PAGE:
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    Sun Dragons' Dayette October 6, 2020
    Posted on 10/07/2020
    Principal Letter Sun Dragon Logo

      

    B.F. Day Event Calendar 

    Visit our B. F. Day Weekly Calendar

     

     

     

    School Picture Day

    Due to Covid restrictions, our school picture process will operate a bit differently. Seattle Schools’ policy does not permit on-site photos to be taken. The company we typically use doesn’t offer an alternate location. Therefore, we have chosen a different photographer with a studio nearby.

    Yuen Lui studios will take our fall individual student photos as they have a safe location for picture day this year. There are several date, time and package choices. Please schedule your picture day appointment through Yuen Lui Studio through this direct link:  School Pictures at Yuen Lui
    All prepay orders through their scheduling link can be modified or upgraded on site during your appointment. Picture packages are mailed to your home approximately 2 weeks after studio appointment.

    Your student's images will be available for online viewing after your appointment, the online (security) code will be your students ID number. To view your image, follow this link:  check School Photo and enter in your students ID number.

    If you any issues please email us Yuen Lui at customerservice@yuenluischools.com or call 1-800-347-4687.

    Thank you for taking care of this process with Yuen Lui. We look forward to seeing all the adorable pics this year as we very much miss seeing you all in person. Scholarships are available, please call the school office for help with scholarships, 206-252-6010.

    Remote Learning Survey Feedback

    Last Wednesday, our staff worked to process some of the feedback you provided. The main topics were around student engagement and simplifying the schedule around meetings and submitting assignments.
    Through a process of breakout groups to discuss and plan by grade levels and then in vertical groups, teachers identified an area of focus to address both teachers’ professional assessment of remote learning and parent/student needs.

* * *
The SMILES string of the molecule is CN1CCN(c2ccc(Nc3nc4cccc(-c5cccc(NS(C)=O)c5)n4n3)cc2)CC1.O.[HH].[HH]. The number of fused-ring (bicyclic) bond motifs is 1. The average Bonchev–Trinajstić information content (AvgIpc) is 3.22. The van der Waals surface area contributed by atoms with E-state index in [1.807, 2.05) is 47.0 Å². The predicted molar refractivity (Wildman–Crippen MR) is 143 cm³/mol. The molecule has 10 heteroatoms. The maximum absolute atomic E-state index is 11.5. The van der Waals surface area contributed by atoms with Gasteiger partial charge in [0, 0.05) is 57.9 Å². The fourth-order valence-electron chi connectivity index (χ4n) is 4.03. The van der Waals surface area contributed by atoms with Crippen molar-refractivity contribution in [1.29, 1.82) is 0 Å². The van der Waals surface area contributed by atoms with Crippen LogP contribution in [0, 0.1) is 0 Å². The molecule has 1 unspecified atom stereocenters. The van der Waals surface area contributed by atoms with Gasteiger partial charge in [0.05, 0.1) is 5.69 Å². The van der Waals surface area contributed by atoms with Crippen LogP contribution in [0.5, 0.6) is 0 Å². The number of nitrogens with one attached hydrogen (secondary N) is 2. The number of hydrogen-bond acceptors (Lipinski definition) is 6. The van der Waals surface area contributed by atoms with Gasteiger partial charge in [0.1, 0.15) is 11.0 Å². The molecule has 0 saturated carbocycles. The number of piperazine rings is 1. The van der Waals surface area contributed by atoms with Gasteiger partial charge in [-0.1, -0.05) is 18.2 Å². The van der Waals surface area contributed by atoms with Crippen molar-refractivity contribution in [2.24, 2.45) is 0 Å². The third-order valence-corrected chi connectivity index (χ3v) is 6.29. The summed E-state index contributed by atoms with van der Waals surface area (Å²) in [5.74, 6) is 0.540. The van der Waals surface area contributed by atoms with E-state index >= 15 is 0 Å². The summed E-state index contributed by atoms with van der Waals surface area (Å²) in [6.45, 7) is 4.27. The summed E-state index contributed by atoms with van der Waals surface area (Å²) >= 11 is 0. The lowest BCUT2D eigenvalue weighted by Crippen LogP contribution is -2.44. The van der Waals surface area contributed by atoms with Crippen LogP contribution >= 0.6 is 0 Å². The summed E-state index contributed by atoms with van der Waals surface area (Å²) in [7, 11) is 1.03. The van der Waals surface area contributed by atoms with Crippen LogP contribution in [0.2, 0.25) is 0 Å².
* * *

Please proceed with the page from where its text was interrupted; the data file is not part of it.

Each grade will be looking at ways to simplify and slow down. In lieu of multiple links, they are working on a single link and a cleaner calendar. They will be identifying which activities are required and which will be optional. Teachers are working out ways to offer feedback on specific assignments and the timelines to when you can expect feedback from them.
    Work on remote learning strategies and planning will continue both Wed and Friday this week.

    It is important to remember that remote learning is a new skill for our teachers, and they are working hard to hone the skills for them to be as successful as possible. Much of the work takes longer to produce than it does in “in-school” times.

    Natalie and I have been monitoring staff climate and the stress that teachers are feeling. The day to day schedule demands this fall have increased significantly. Teachers are often working well past dinner time and over the weekend. As you can relate, working from home and caring for children affects our staff, as well. We appreciate the kind support for our team!

    Parent Support Tips

    Natalie has the great idea of providing tips to parents as you work with your children. In each edition of the Dayette, please look for these ideas and strategies as we partner together. Today’s idea is around specific and consistent language you can use to assist your child in their handwriting skills.

    Verbal Path for the Formation of Letters

    Sometimes it helps children to say aloud the directions for “making” a letter. This “verbal path” helps them to understand the directional movement that is essential. In addition, it gives the teacher and child a language to talk through the letter and its features. Here, we suggest language for creating a verbal path to the distinctive features of letters.
    Lowercase Letter Formation
    a — pull back, around, up, and down
    b — pull down, up, around
    c — pull back and around
    d — pull back, around, up, and down
    e — pull across, back, and around
    f — pull back, down, and cross
    g — pull back, around, up, down, and under
    h — pull down, up, over, and down
    i — pull down, dot
    j — pull down, curve around, dot
    k — pull down, pull in, pull out
    l — pull down
    m— pull down, up, over, down and up, over
    and down
    n — pull down, up, over, and down
    o — pull back and around
    p — pull down, up, and around